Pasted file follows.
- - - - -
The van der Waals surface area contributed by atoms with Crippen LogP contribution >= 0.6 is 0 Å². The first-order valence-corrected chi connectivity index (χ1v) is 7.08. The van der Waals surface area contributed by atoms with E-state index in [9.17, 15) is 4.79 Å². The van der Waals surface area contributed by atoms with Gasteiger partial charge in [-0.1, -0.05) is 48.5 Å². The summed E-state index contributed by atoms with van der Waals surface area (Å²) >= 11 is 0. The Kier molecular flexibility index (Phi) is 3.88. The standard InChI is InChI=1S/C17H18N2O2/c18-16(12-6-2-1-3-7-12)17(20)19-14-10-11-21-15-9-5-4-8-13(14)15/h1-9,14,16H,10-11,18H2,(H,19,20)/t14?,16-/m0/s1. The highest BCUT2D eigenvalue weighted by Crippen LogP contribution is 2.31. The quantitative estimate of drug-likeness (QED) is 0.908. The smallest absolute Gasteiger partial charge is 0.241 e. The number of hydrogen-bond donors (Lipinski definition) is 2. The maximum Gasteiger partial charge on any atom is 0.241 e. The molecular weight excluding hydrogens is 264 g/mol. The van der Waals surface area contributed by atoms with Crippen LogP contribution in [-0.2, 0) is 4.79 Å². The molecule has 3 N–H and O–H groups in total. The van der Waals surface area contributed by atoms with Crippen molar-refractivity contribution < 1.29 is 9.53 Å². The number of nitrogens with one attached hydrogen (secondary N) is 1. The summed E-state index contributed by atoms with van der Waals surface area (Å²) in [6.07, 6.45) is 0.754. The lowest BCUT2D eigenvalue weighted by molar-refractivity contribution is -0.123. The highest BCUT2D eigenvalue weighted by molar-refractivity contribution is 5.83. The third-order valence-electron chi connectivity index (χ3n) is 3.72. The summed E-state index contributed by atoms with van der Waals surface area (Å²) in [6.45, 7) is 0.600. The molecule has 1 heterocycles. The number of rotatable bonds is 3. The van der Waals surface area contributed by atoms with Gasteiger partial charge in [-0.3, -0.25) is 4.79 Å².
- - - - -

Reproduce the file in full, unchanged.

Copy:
The van der Waals surface area contributed by atoms with Crippen LogP contribution >= 0.6 is 0 Å². The first-order valence-corrected chi connectivity index (χ1v) is 7.08. The van der Waals surface area contributed by atoms with E-state index in [9.17, 15) is 4.79 Å². The van der Waals surface area contributed by atoms with Gasteiger partial charge in [-0.1, -0.05) is 48.5 Å². The summed E-state index contributed by atoms with van der Waals surface area (Å²) >= 11 is 0. The Kier molecular flexibility index (Phi) is 3.88. The standard InChI is InChI=1S/C17H18N2O2/c18-16(12-6-2-1-3-7-12)17(20)19-14-10-11-21-15-9-5-4-8-13(14)15/h1-9,14,16H,10-11,18H2,(H,19,20)/t14?,16-/m0/s1. The highest BCUT2D eigenvalue weighted by Crippen LogP contribution is 2.31. The quantitative estimate of drug-likeness (QED) is 0.908. The smallest absolute Gasteiger partial charge is 0.241 e. The number of hydrogen-bond donors (Lipinski definition) is 2. The maximum Gasteiger partial charge on any atom is 0.241 e. The molecular weight excluding hydrogens is 264 g/mol. The van der Waals surface area contributed by atoms with Crippen LogP contribution in [-0.2, 0) is 4.79 Å². The molecule has 3 N–H and O–H groups in total. The van der Waals surface area contributed by atoms with Crippen molar-refractivity contribution < 1.29 is 9.53 Å². The number of nitrogens with one attached hydrogen (secondary N) is 1. The summed E-state index contributed by atoms with van der Waals surface area (Å²) in [6.07, 6.45) is 0.754. The lowest BCUT2D eigenvalue weighted by molar-refractivity contribution is -0.123. The highest BCUT2D eigenvalue weighted by molar-refractivity contribution is 5.83. The third-order valence-electron chi connectivity index (χ3n) is 3.72. The summed E-state index contributed by atoms with van der Waals surface area (Å²) in [6.45, 7) is 0.600. The molecule has 1 heterocycles. The number of rotatable bonds is 3. The van der Waals surface area contributed by atoms with Gasteiger partial charge in [-0.3, -0.25) is 4.79 Å².